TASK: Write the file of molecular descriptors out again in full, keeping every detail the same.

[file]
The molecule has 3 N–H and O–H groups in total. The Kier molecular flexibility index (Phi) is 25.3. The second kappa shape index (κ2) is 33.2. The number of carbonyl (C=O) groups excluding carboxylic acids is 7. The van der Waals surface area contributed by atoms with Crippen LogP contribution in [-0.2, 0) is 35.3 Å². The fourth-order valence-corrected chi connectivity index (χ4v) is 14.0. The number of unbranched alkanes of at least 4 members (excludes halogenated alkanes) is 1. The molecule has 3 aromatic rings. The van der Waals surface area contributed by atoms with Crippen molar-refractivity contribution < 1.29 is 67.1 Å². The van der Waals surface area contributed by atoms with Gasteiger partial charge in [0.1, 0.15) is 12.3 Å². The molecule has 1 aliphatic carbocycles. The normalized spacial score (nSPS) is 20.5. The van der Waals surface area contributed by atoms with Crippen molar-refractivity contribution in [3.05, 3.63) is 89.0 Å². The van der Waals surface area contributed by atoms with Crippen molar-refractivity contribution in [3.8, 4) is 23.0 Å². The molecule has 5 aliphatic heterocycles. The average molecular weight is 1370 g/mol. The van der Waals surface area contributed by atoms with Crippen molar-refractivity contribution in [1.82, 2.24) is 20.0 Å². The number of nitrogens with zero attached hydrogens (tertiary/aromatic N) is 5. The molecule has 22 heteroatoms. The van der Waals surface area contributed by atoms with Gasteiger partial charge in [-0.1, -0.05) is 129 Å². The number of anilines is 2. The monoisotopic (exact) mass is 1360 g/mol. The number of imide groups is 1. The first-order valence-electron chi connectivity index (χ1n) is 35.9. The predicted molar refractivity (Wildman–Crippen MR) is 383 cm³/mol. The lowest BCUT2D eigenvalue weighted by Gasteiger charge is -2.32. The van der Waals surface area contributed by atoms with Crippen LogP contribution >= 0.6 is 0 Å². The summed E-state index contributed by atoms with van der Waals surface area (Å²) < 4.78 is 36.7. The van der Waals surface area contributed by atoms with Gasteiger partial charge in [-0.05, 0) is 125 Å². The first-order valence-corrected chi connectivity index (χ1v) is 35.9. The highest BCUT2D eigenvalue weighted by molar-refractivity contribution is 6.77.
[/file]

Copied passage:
The molecule has 3 N–H and O–H groups in total. The Kier molecular flexibility index (Phi) is 25.3. The second kappa shape index (κ2) is 33.2. The number of carbonyl (C=O) groups excluding carboxylic acids is 7. The van der Waals surface area contributed by atoms with Crippen LogP contribution in [-0.2, 0) is 35.3 Å². The fourth-order valence-corrected chi connectivity index (χ4v) is 14.0. The number of unbranched alkanes of at least 4 members (excludes halogenated alkanes) is 1. The molecule has 3 aromatic rings. The van der Waals surface area contributed by atoms with Crippen molar-refractivity contribution < 1.29 is 67.1 Å². The van der Waals surface area contributed by atoms with Gasteiger partial charge in [0.1, 0.15) is 12.3 Å². The molecule has 1 aliphatic carbocycles. The normalized spacial score (nSPS) is 20.5. The van der Waals surface area contributed by atoms with Crippen molar-refractivity contribution in [3.05, 3.63) is 89.0 Å². The van der Waals surface area contributed by atoms with Crippen molar-refractivity contribution in [3.8, 4) is 23.0 Å². The molecule has 5 aliphatic heterocycles. The average molecular weight is 1370 g/mol. The van der Waals surface area contributed by atoms with Crippen molar-refractivity contribution in [1.82, 2.24) is 20.0 Å². The number of nitrogens with zero attached hydrogens (tertiary/aromatic N) is 5. The molecule has 22 heteroatoms. The van der Waals surface area contributed by atoms with Gasteiger partial charge in [-0.1, -0.05) is 129 Å². The number of anilines is 2. The monoisotopic (exact) mass is 1360 g/mol. The number of imide groups is 1. The first-order valence-electron chi connectivity index (χ1n) is 35.9. The predicted molar refractivity (Wildman–Crippen MR) is 383 cm³/mol. The lowest BCUT2D eigenvalue weighted by Gasteiger charge is -2.32. The van der Waals surface area contributed by atoms with Crippen LogP contribution >= 0.6 is 0 Å². The summed E-state index contributed by atoms with van der Waals surface area (Å²) < 4.78 is 36.7. The van der Waals surface area contributed by atoms with Gasteiger partial charge in [-0.05, 0) is 125 Å². The first-order valence-corrected chi connectivity index (χ1v) is 35.9. The highest BCUT2D eigenvalue weighted by molar-refractivity contribution is 6.77.